Updated: Mar 28, 2021
Welcome to another article in the Introduction to Betting series, where we will be giving an introduction to the two key winning principles in betting. If you are looking to be a bit more savvy about your betting these are important concepts to grasp to give yourself an edge. The two principles are:
Expected Value (EV) is the fundamental principle that underpins betting, and determines whether your betting will be profitable in the long-run. The ‘expected value’ of a bet is the average profit that you should expect receive from the bet in the long-run (i.e when luck is given the chance to average out). It is determined using the odds of the bet, the probability of the outcome and the stake that you are placing, by the following formula (for decimal odds):
EV = (odds x probability)-1) x stake
In order to bet profitably you need your EV to be positive. If you follow the maths you can see that this means that the odds need to be bigger than the inverse of the probability. A bet with a positive EV by no means guarantees a win, but if you consistently place bets with positive EV then you can expect to profit in the long run.
In Eurovision betting the odds are readily available, but the probabilities are much more difficult to determine. This, however, can work to your advantage as it is also difficult for the bookies to determine the probabilities, and hence there there are always odds to take advantage of if you know you Eurovision.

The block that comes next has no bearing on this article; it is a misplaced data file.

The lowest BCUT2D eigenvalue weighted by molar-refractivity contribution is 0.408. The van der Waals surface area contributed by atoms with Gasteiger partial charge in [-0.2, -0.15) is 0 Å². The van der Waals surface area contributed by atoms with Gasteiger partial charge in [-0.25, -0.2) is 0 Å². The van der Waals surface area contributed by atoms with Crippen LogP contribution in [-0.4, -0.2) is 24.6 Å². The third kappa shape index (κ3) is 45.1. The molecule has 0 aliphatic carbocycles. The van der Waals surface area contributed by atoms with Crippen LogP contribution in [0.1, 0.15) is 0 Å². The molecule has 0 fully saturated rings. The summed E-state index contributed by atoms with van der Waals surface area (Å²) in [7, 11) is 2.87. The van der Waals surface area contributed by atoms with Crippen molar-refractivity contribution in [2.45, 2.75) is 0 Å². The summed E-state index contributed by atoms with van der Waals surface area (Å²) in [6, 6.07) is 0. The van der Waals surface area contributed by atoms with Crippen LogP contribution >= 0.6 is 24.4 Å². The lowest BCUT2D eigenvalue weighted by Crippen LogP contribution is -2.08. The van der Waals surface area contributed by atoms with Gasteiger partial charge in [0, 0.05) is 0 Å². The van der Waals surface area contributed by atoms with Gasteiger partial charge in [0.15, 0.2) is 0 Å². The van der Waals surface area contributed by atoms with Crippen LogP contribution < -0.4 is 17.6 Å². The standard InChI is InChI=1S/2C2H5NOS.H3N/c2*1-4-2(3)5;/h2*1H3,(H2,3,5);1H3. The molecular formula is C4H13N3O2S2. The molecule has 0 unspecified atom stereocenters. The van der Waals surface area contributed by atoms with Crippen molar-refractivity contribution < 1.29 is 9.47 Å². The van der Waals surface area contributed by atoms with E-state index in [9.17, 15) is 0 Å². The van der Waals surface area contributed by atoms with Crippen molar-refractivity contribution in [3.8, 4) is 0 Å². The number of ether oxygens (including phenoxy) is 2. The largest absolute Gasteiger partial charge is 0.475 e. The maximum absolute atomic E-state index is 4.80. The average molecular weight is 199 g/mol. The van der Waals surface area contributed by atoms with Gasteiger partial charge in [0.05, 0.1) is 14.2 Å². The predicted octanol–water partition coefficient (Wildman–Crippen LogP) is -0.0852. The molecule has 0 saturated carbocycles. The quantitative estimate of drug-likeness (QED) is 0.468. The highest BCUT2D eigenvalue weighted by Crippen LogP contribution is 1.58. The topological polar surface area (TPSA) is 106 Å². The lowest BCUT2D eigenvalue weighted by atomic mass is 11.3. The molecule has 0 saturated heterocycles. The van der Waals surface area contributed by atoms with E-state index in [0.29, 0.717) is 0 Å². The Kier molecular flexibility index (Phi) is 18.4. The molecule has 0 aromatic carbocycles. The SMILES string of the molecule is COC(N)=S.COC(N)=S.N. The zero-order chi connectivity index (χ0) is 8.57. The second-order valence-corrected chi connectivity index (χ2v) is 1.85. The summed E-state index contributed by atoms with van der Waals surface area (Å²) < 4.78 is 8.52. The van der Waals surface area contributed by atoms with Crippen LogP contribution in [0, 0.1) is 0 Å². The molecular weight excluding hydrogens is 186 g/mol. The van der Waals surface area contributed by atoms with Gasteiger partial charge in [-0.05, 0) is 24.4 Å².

We can dive further into how to estimate probabilities and find good value bets in future articles, but if you keep the concept of EV in mind and you know your Eurovision then you’re off to a great start!
Good risk management is vital for maximising long-term profitability. Even if you have a good expected value approach, without good risk management you are in danger of losing too much money before you expected profit can be realised.
We would advise that you set a 'bankroll' (a dedicated amount of money) at the start of the season (or for a particular event) and stick to it. This should represent the amount that you are willing to lose if everything goes against you (though hopefully you will end up winning). This is important to allow you effectively manage your risk, and also help you retain a good mentality.
In general, the amount that you stake on a particular outcome should be a combination of how good the expected value is, how likely that you think the outcome is, and the size of your bankroll.
There are mathematical formulae that you can apply, such as Kelly Staking, that help you decide on exactly how much to stake on a selection. Though this can get complicated especially when you are placing multiple bets on correlated outcomes, so the detail is best left for another article. A good rule of thumb, however, is to only bet big if think the odds are very good value and/or it is very likely to happen, and to not place more than ~10-20% of your bankroll on any one outcome.
We may look further into these principles in future articles. If you have any questions about either of these principles then please let us know.
Gamble responsibly: BeGambleAware